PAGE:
LUTALICA (n. The part of one’s identity that doesn’t fit into categories. From the Dictionary of Obscure Sorrows) began with the observation that, for many years, my approach to contemporary concert music programming was viewed through a Eurocentric filter. This was a particularly ironic realization given that my ancestry is anything but Western European: I am half-Japanese, half-Australian, born and raised on the West Coast of Canada — a true product of the Pacific Rim. More recently I have begun to ask myself the question: does my heritage change or inform my relationship with Western music? How do other non-European musicians and artists address the bridge/divide, if at all? In particular, I became very curious as to how contemporary music culture along the Pacific Rim might be interconnected in ways that make it unique from the rest of the world.

As a means of exploring these issues, in April 2016 I put out a Call for Scores, requesting works for solo flute by composers from (or who presently live in) Pacific Rim countries. By the deadline we received just under 200 works by composers from over a dozen countries, many of exceptional quality: 19 works were selected for various performances over the next two years, and all of them will be studio recorded for free digital release through Redshift Records. The selected works are:

Pedro Alvarez (Chile/Australia): De Mares Imaginados

Phil Brownlee (New Zealand): Harakeke

Eunho Chang (South Korea): Sanjo III

Nirmali Fenn (Australia/Sri Lanka/Singapore): Scratches of the Wind

Graham Flett (Canada): Stratus and Shale

Robert Hansler (USA): Broken Branch

Etsuko Hori (Japan): Tamazusa for solo piccolo

Gleb Kanasevich (USA): DUDK*=*FLÖT

Kaiyi Kao (Taiwan): Jingzhe

Emilie LeBel (Canada): Hiraeth

Hope Lee (Canada): forever after

Ellen Lindquist (USA): Nakoda

Mario Mora (Chile): DOO

Rosalind Page (Australia): courbe dominante

Maggi Payne (USA): Reflections

Nova Pon (Canada): Wrenegade

Thierry Tidrow (Canada): Né à l’envers

Shun-Ju Yen (Taiwan): Invisible Wings

Stephen Yip (Hong Kong): A Spring Morning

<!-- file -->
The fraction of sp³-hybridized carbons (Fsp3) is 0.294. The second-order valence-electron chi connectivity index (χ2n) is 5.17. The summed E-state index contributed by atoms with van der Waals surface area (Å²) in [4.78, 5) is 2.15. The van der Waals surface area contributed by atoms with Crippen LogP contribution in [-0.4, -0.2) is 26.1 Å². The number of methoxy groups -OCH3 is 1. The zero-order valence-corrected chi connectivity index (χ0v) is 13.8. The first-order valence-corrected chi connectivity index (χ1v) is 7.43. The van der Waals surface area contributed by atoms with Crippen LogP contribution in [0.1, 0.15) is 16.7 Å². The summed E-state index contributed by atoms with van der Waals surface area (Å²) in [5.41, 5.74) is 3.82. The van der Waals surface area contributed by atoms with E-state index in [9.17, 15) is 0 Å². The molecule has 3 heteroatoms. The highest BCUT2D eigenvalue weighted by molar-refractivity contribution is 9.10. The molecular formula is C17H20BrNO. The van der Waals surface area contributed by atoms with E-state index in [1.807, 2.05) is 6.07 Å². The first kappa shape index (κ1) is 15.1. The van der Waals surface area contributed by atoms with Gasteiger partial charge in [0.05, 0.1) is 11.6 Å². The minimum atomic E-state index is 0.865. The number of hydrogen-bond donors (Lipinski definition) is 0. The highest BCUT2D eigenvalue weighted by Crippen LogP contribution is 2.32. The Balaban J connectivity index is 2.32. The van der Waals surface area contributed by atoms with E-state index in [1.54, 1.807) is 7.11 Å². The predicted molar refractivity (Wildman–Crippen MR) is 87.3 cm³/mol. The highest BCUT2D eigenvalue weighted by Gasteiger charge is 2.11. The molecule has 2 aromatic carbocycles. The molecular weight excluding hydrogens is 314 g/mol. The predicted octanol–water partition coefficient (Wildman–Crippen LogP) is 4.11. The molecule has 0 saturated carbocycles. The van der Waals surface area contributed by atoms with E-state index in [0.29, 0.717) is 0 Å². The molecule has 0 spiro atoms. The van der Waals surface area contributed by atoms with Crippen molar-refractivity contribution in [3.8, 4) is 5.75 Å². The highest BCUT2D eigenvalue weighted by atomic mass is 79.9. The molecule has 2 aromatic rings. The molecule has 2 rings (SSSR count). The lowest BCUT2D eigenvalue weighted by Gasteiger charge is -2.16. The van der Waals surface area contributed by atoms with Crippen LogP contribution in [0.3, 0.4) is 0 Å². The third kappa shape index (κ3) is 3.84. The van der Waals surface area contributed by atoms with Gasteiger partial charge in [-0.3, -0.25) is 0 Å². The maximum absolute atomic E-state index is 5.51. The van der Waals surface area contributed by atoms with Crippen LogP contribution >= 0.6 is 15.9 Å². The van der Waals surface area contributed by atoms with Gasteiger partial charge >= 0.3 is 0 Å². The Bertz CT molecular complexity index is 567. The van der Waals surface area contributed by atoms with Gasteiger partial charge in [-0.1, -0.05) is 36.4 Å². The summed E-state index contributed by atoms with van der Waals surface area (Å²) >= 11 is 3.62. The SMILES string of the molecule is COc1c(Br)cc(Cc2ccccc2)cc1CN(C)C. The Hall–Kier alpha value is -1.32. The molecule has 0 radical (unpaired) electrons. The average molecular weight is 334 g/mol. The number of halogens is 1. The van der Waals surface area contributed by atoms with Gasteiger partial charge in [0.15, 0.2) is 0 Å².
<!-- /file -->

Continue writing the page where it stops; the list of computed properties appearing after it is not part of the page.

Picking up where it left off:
In addition to these, I have commissioned a new work by Canadian-Mexican composer Alfredo Santa Ana, which will also be included as part of this project, bringing the total number of pieces to 20.

To date, there have been three LUTALICA performances: the first was held on January 19, 2017 at the Beaty Biodiversity Museum (presented by Redshift Music), where I performed works by Pedro Alvarez, Phil Brownlee, Graham Flett, Kaiyi Kao, Ellen Lindquist, and Nova Pon; the second LUTALICA took place on July 20, 2018 at Celebration Hall in Mountain View Cemetery, Vancouver (presented by Little Chamber Music and Redshift), where I performed works by Etsuko Hori, Emilie LeBel, and Hope Lee, along with works by Eve de Castro-Robinson, Jeffrey Ryan, and Toru Takemitsu; the third LUTALICA performance took place on April 26, 2019 at the Orpheum Annex, Vancouver (presented by Vancouver Inter-Cultural Orchestra and Redshift); at this occasion I performed the music of Nirmali Fenn, Chun-Ju Yen, and Alfredo Santa Ana, and the premiere of Kan-Kin by Elliot Weisgarber with zheng virtuoso Dailin Hsieh. The fourth LUTALICA will take place on April 24, 2020 at Mountain View Cemetery, presented by Little Chamber Music.

These 20 composers form a collective portrait that, I believe, represent the diversity of Pacific Rim contemporary music culture: of the 20 composers, 10 are women; 11 are persons of colour; 3 hail from Central/South America; 7 from Asia; 4 from Australasia, and 10 from North America. The works of Canadian composers (six in total) are put into a special international context, demonstrating that they can stand on their own while also revealing unique strands of connectivity with their international counterparts.

To hear an excerpt of Ellen Lindquist’s Nakoda, click HERE.

To hear my performance of Etsuko Hori’s Tamazusa, click HERE.

To hear an excerpt from Nova Pon’s Wrenegade, click HERE.